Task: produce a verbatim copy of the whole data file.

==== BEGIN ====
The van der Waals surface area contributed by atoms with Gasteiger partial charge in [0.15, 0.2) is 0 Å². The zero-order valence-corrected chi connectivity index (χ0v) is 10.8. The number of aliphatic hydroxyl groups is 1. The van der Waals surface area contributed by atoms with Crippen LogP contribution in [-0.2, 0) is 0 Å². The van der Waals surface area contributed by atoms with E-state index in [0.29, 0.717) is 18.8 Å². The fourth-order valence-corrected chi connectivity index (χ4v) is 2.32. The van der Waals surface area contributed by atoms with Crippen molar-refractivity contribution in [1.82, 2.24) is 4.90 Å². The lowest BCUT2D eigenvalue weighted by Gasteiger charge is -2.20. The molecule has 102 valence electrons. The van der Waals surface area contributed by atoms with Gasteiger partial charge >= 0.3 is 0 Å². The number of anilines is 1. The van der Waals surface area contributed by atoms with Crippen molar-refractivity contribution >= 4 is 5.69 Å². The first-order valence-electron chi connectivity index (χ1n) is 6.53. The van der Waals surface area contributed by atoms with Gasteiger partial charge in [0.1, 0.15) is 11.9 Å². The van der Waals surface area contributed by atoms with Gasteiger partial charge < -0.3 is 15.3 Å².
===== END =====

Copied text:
The van der Waals surface area contributed by atoms with Gasteiger partial charge in [0.15, 0.2) is 0 Å². The zero-order valence-corrected chi connectivity index (χ0v) is 10.8. The number of aliphatic hydroxyl groups is 1. The van der Waals surface area contributed by atoms with Crippen LogP contribution in [-0.2, 0) is 0 Å². The van der Waals surface area contributed by atoms with E-state index in [0.29, 0.717) is 18.8 Å². The fourth-order valence-corrected chi connectivity index (χ4v) is 2.32. The van der Waals surface area contributed by atoms with Crippen molar-refractivity contribution in [1.82, 2.24) is 4.90 Å². The lowest BCUT2D eigenvalue weighted by Gasteiger charge is -2.20. The molecule has 102 valence electrons. The van der Waals surface area contributed by atoms with Gasteiger partial charge >= 0.3 is 0 Å². The number of anilines is 1. The van der Waals surface area contributed by atoms with Crippen molar-refractivity contribution >= 4 is 5.69 Å². The first-order valence-electron chi connectivity index (χ1n) is 6.53. The van der Waals surface area contributed by atoms with Gasteiger partial charge in [0.1, 0.15) is 11.9 Å². The van der Waals surface area contributed by atoms with Gasteiger partial charge < -0.3 is 15.3 Å².